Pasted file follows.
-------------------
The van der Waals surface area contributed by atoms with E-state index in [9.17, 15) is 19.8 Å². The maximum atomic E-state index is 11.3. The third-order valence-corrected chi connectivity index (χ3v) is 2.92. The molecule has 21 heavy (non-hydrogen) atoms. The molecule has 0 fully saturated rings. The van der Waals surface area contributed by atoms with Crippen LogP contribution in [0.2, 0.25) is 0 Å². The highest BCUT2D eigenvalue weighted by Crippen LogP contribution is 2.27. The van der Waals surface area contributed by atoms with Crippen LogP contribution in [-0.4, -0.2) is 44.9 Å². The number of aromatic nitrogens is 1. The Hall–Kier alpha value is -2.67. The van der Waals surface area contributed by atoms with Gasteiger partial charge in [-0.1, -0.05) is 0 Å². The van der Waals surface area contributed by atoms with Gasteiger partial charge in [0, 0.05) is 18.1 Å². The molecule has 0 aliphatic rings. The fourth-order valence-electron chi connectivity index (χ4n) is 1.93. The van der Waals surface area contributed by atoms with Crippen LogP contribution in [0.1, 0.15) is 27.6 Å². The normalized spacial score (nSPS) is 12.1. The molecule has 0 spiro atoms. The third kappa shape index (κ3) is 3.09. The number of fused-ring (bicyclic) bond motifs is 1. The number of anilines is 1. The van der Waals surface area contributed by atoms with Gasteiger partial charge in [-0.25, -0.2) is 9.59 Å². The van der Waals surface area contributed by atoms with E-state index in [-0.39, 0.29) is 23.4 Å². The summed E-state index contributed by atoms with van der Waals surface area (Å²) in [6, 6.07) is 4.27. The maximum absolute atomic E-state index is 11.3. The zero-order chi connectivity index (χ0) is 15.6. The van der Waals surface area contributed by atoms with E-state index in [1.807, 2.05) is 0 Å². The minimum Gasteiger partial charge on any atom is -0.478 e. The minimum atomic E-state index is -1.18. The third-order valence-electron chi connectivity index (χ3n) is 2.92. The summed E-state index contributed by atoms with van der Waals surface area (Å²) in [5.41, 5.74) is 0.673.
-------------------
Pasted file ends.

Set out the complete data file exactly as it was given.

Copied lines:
The van der Waals surface area contributed by atoms with E-state index in [9.17, 15) is 19.8 Å². The maximum atomic E-state index is 11.3. The third-order valence-corrected chi connectivity index (χ3v) is 2.92. The molecule has 21 heavy (non-hydrogen) atoms. The molecule has 0 fully saturated rings. The van der Waals surface area contributed by atoms with Crippen LogP contribution in [0.2, 0.25) is 0 Å². The highest BCUT2D eigenvalue weighted by Crippen LogP contribution is 2.27. The van der Waals surface area contributed by atoms with Crippen LogP contribution in [-0.4, -0.2) is 44.9 Å². The number of aromatic nitrogens is 1. The Hall–Kier alpha value is -2.67. The van der Waals surface area contributed by atoms with Gasteiger partial charge in [-0.1, -0.05) is 0 Å². The van der Waals surface area contributed by atoms with Gasteiger partial charge in [0, 0.05) is 18.1 Å². The molecule has 0 aliphatic rings. The fourth-order valence-electron chi connectivity index (χ4n) is 1.93. The van der Waals surface area contributed by atoms with Crippen LogP contribution in [0.1, 0.15) is 27.6 Å². The normalized spacial score (nSPS) is 12.1. The molecule has 0 spiro atoms. The third kappa shape index (κ3) is 3.09. The number of fused-ring (bicyclic) bond motifs is 1. The number of anilines is 1. The van der Waals surface area contributed by atoms with Gasteiger partial charge in [-0.25, -0.2) is 9.59 Å². The van der Waals surface area contributed by atoms with E-state index in [-0.39, 0.29) is 23.4 Å². The summed E-state index contributed by atoms with van der Waals surface area (Å²) in [6, 6.07) is 4.27. The maximum absolute atomic E-state index is 11.3. The zero-order chi connectivity index (χ0) is 15.6. The van der Waals surface area contributed by atoms with E-state index in [1.807, 2.05) is 0 Å². The minimum Gasteiger partial charge on any atom is -0.478 e. The minimum atomic E-state index is -1.18. The third-order valence-electron chi connectivity index (χ3n) is 2.92. The summed E-state index contributed by atoms with van der Waals surface area (Å²) in [5.41, 5.74) is 0.673.